The ivorybill (below, right), with a white trailing edge on its underwing, differs from the pileated woodpecker (below, left), which has a black trailing edge.

Building the Bird

The first step was to build the model. Soon, the simple idea of matching the patterns on the wings evolved into creating a model that precisely matched an ivorybill. “Once we started getting into the literature from the ornithologists, it became more and more important to get it scientifically correct,” Wang says.

Bostwick, who is the curator of the bird collection at the Cornell University Museum of Vertebrates (CUMV), provided the CG students with access to museum specimens normally available only to biologists. And, she made it possible to scan a one-of-a-kind specimen of an ivorybill, which had been stored in a jar at the Smithsonian for 60 years, with high-resolution computer tomography (CT) at the University of Texas at Austin’s Digital Morphology (DigiMorph) lab. The lab scanned the bird in a natural pose, with the wings tucked, and with the wings slightly open—the specimen, which is the only fully intact one in existence, was too fragile to risk fully opening the wings.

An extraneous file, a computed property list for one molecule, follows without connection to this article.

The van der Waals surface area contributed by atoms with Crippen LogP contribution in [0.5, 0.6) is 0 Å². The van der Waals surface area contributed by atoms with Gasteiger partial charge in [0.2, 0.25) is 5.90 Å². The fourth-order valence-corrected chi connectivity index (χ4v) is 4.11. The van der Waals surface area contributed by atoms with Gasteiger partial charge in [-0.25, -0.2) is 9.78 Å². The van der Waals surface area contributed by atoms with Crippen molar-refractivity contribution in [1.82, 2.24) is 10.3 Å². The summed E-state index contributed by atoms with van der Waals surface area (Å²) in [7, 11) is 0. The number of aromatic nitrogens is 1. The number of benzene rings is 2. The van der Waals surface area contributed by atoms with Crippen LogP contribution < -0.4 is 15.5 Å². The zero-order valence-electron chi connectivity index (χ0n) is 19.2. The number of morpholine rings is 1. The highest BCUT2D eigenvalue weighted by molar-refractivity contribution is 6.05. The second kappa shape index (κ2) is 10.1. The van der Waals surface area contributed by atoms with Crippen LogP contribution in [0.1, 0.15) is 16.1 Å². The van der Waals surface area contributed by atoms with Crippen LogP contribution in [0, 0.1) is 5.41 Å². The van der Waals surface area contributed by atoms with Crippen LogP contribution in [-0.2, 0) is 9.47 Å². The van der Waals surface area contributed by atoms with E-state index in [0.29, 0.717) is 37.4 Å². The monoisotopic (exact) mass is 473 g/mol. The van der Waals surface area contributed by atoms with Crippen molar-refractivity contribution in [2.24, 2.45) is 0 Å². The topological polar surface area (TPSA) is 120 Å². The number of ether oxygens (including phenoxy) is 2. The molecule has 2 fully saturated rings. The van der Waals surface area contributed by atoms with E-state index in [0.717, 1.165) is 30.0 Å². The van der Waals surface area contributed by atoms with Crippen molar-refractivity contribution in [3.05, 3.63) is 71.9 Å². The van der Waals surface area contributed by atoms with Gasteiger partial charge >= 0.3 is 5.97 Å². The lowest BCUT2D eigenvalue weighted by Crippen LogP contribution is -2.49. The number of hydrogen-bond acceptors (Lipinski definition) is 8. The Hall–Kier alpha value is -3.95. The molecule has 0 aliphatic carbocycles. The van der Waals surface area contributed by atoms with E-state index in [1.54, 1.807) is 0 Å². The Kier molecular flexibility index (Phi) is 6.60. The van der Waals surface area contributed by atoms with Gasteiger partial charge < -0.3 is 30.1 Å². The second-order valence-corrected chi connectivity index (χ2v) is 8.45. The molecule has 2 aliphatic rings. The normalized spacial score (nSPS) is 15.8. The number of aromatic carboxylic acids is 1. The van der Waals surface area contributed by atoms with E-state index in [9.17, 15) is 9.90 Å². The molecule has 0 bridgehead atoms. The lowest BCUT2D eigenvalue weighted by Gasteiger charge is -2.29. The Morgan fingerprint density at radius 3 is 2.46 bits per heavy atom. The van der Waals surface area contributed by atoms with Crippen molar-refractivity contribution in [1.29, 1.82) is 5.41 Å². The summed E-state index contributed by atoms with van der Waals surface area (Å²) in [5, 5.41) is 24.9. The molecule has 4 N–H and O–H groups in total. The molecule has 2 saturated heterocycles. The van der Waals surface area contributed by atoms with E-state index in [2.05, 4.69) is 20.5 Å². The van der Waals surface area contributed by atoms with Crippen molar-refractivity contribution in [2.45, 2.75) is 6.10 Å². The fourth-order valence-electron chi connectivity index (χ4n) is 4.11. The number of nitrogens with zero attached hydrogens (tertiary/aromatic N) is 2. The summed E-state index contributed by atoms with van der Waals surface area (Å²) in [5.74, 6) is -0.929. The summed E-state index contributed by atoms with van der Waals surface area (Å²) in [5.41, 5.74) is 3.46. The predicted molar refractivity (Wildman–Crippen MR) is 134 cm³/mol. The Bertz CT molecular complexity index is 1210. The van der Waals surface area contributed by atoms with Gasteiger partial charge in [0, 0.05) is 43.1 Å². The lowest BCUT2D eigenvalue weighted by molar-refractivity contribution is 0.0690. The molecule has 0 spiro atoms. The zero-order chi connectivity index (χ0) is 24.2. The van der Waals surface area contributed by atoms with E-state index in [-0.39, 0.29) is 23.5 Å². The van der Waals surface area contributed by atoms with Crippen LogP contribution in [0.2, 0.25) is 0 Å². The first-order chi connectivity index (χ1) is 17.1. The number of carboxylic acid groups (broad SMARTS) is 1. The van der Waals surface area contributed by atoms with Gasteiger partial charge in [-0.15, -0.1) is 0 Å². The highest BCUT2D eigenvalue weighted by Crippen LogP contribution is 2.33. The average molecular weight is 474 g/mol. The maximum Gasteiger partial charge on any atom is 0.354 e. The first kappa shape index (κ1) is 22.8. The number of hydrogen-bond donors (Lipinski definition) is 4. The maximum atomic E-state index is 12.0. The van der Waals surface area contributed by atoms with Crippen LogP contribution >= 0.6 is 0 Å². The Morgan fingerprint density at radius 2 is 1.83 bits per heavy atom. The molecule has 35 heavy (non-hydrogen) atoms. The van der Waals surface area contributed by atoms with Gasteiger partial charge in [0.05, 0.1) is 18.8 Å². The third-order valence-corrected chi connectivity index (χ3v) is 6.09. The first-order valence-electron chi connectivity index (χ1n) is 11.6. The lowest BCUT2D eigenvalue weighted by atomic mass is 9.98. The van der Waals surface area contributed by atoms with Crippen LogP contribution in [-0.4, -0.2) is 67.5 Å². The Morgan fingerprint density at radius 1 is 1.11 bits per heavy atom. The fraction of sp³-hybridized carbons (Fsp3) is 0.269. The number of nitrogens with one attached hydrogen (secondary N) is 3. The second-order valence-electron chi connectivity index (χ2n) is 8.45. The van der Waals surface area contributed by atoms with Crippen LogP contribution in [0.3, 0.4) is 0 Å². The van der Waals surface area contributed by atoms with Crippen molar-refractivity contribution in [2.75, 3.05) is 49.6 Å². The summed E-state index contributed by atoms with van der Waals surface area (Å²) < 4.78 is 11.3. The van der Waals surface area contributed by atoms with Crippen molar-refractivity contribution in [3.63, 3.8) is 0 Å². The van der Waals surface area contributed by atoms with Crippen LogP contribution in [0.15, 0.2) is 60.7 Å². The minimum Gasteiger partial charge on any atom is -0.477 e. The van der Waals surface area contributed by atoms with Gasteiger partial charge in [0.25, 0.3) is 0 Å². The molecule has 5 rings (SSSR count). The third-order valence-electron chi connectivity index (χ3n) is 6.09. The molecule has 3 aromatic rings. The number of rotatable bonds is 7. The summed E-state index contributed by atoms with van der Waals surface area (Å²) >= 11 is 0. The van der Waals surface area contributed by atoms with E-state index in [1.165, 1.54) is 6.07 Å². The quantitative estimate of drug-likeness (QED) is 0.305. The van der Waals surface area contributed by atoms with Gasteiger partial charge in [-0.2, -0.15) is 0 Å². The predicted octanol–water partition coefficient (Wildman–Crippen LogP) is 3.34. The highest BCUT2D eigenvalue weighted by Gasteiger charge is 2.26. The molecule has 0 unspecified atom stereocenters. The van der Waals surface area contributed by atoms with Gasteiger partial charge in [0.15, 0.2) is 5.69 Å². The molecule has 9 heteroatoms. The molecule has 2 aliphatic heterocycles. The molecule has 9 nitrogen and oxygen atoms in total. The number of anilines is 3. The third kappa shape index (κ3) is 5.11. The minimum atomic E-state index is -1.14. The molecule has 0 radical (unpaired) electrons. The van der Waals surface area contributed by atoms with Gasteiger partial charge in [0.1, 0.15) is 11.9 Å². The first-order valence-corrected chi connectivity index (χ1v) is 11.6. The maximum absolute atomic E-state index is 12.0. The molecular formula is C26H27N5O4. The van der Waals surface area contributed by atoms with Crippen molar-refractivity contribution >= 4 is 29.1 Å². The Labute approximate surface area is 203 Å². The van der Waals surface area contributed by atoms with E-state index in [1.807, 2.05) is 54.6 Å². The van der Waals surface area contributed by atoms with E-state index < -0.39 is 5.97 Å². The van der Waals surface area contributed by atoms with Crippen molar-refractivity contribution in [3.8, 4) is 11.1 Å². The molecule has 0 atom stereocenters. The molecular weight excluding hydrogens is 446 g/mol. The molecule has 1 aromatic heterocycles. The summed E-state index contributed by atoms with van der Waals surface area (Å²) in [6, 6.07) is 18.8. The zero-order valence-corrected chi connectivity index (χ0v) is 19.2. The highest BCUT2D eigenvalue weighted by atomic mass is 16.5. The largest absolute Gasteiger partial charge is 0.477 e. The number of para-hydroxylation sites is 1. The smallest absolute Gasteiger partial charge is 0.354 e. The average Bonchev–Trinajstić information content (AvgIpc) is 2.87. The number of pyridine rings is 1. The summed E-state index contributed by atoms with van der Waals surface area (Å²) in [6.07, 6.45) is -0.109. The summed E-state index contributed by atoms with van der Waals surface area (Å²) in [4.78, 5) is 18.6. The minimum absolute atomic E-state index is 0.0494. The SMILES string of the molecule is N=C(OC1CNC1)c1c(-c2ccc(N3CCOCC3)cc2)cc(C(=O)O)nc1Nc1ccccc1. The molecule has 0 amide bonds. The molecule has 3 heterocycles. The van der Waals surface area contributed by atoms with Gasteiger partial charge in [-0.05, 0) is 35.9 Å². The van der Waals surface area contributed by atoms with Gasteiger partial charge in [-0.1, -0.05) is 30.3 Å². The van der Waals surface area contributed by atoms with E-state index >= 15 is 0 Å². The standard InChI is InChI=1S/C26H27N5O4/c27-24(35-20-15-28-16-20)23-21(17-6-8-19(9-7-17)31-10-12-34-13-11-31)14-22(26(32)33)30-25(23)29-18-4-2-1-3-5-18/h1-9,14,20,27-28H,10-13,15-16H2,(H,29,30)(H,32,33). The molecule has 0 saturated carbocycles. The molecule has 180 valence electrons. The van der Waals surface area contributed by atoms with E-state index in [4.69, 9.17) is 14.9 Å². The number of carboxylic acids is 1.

From the volume data that resulted, Wang reconstructed the bird using Template Graphics’ Amira visualization software for medical imaging. The scans had produced approximately 2000 slices, each with a resolution of 1024x1024. Rather than rendering a volume, Almira’s thresholding algorithms generated an outline of the skin surface and contours for the skeleton. The process was far from automatic, however. For example, because the feathers and skin had the same density, the CT scan didn’t distinguish between them, so Wang needed to separate feathers from skin. After editing, Wang had an accurate surface representation of the ivory-billed woodpecker’s complete skin and skeleton in two poses.

Wang then moved the data into Autodesk’s Maya and used the reconstruction as a reference model to create a lighter-weight model for animation, with joints in correct locations and a subdivision surface of the skin. He also referred to the stuffed ivory-billed woodpeckers from CUMV for external measurements. To best approximate the reconstructed model, Wang “snapped” the majority of the vertices in the base mesh for the skin to points in the reconstructed model, which was dense enough to make this possible.